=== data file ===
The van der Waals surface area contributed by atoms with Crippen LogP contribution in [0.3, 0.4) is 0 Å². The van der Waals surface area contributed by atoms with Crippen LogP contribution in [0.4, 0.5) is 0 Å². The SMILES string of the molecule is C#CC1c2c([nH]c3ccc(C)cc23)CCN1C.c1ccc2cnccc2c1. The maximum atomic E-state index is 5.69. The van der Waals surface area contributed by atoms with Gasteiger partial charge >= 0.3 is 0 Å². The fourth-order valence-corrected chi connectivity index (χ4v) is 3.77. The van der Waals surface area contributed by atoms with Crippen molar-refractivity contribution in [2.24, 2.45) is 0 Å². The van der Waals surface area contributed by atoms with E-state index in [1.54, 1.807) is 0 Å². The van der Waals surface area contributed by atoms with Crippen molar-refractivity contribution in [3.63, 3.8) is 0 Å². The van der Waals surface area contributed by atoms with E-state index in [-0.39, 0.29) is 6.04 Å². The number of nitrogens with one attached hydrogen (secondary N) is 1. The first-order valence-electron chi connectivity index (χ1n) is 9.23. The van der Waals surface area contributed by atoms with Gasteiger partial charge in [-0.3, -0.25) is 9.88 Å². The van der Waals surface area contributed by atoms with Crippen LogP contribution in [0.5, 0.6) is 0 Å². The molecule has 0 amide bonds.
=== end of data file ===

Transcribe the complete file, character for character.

The van der Waals surface area contributed by atoms with Crippen LogP contribution in [0.3, 0.4) is 0 Å². The van der Waals surface area contributed by atoms with Crippen LogP contribution in [0.4, 0.5) is 0 Å². The SMILES string of the molecule is C#CC1c2c([nH]c3ccc(C)cc23)CCN1C.c1ccc2cnccc2c1. The maximum atomic E-state index is 5.69. The van der Waals surface area contributed by atoms with Gasteiger partial charge >= 0.3 is 0 Å². The fourth-order valence-corrected chi connectivity index (χ4v) is 3.77. The van der Waals surface area contributed by atoms with Crippen molar-refractivity contribution in [2.24, 2.45) is 0 Å². The van der Waals surface area contributed by atoms with E-state index in [1.54, 1.807) is 0 Å². The van der Waals surface area contributed by atoms with Crippen molar-refractivity contribution in [3.63, 3.8) is 0 Å². The van der Waals surface area contributed by atoms with E-state index in [-0.39, 0.29) is 6.04 Å². The number of nitrogens with one attached hydrogen (secondary N) is 1. The first-order valence-electron chi connectivity index (χ1n) is 9.23. The van der Waals surface area contributed by atoms with Gasteiger partial charge in [-0.3, -0.25) is 9.88 Å². The van der Waals surface area contributed by atoms with Crippen LogP contribution in [0.5, 0.6) is 0 Å². The molecule has 0 amide bonds.